Even the abuse is a delight when, as Roberto Mancini put it yesterday, you have taken your football club to its “best moment in the last 40 years”.
This time last week Mark Hughes was describing him as an “autocratic” manager for whom it is “his way or the highway” but the current occupant of the Manchester City manager's chair brushed that away as nonchalantly yesterday as he has Manchester United.
“I don't know Mark Hughes and he doesn't know me but I'm happy when he talks to the newspapers because before every game that he talks we win 6-1, 4-1. Every game,” Mancini said.
Before facing Mancini at Craven Cottage last November Hughes accused of Mancini of having shown a lack of professional respect in welcoming City's overtures before the Welshman had been sacked.. City won that match 4-1.
“Yes, it was the same [then],” he added. “I'm happy. If he talks about me before every game I'd be happy.”
He would not disparage another manager, he said.
“Absolutely not because I don't know all the managers here,” he added. “I don't have any problem. I don't know because I don't know [Hughes]. I met him two or three times. It's impossible for me [to say] but I have respect for his opinion.”
Even abusive Manchester United fans delighted Mancini on the drive home from Old Trafford last Sunday.
“I had some United fans saying, 'I'm red but congratulations for the victory,'“ he chuckled. “Two or three were saying ‘f*** off!’. You can understand after the game it's difficult.”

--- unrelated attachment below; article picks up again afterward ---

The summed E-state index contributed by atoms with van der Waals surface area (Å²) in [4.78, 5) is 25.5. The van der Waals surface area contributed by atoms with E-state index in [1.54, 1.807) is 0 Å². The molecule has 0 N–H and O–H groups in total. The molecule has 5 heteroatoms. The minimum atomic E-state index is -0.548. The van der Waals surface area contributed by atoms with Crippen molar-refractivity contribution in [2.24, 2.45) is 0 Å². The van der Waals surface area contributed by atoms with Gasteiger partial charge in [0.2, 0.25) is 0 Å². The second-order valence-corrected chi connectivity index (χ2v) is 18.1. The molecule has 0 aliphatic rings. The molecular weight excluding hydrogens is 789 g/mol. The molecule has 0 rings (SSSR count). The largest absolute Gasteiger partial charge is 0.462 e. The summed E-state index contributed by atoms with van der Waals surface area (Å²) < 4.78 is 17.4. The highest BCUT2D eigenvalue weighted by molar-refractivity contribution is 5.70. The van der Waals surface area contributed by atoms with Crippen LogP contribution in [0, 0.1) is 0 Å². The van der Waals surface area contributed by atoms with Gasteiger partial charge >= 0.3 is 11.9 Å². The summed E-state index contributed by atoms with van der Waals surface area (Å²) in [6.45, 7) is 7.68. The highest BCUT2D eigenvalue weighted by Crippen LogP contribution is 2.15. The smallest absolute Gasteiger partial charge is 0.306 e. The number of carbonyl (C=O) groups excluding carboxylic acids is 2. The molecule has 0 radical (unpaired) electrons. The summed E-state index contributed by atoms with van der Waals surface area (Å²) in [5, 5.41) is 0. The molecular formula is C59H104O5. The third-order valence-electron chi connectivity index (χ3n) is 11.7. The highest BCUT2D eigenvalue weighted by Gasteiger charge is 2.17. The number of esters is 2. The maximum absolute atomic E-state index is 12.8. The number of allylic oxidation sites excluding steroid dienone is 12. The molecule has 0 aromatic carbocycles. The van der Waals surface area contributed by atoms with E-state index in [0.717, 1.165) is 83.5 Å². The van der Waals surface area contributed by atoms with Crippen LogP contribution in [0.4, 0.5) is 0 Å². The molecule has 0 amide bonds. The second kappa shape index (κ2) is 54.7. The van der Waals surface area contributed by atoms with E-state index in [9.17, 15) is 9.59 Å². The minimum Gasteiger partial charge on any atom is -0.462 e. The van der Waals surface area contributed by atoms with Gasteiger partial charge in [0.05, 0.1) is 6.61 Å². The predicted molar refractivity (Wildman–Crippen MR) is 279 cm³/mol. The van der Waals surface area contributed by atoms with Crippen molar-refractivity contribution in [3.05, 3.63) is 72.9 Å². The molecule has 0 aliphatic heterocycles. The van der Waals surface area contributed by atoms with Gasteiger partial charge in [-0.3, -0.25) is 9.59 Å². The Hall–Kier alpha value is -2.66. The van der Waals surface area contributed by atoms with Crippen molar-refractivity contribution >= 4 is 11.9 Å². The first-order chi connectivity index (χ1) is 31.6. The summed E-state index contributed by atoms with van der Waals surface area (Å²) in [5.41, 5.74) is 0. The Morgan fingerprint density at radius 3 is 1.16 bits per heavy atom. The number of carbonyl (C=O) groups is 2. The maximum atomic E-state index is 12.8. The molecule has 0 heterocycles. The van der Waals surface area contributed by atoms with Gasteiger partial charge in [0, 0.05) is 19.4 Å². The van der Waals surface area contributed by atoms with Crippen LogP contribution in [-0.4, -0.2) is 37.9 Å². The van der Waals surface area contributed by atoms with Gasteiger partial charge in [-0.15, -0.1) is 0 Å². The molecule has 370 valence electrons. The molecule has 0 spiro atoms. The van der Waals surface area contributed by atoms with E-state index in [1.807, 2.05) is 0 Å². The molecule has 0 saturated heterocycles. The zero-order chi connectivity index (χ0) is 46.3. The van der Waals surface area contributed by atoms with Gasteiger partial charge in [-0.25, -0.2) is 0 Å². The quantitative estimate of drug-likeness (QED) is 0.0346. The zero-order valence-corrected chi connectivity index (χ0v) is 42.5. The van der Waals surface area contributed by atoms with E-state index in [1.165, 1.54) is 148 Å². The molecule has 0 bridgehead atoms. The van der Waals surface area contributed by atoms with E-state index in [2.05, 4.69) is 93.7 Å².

The clouds have not entirely lifted over the Etihad Stadium. It has been a bad week for City in the war with Carlos Tevez (pictured) and though Mancini attempted to airbrush the Argentinian out of the picture yesterday — asserting that “if we don't have any injuries or problems with the players we have I think that we can continue with three strikers”.
City have, significantly, accepted that they will have to play Tevez again this season, to avoid falling foul of Fifa regulations.
Article 15 of Fifa's Regulations on the Status and Transfer of Players stipulates that the striker is entitled to terminate his contract under “sporting just cause” next summer if he has appeared or been on the field for less than ten per cent of City's overall game time by then.
City are determined to avoid a repeat of the case of Goran Pandev, the Macedonian forward sidelined by Lazio, who filed for termination of his contract and was awarded compensation for emotional distress.
This means that Mancini may be forced to give Tevez, whom City have said they will not allow to leave for less than £40m in January, the equivalent of nearly four full games if he is not sold in that window.
Legal precedent is that the 10% definition relates to a club's overall game time. Based on City playing 60 matches this season (they played 59 last term), Tevez will have to play 540 minutes, which means another 351 to find. Using up the time through substitutes' appearances will be difficult.
Mancini, meanwhile, focuses on preventing complacency, with his side five points clear. City beat United home and away under Sven Goran Eriksson in 2008 but that was the highlight of the campaign.
“They were a different team when Sven was the manager,” Mancini reflected.
“In one game you can beat any team but winning the title is different.
“If we won the title but lost to United, I'd be happy.”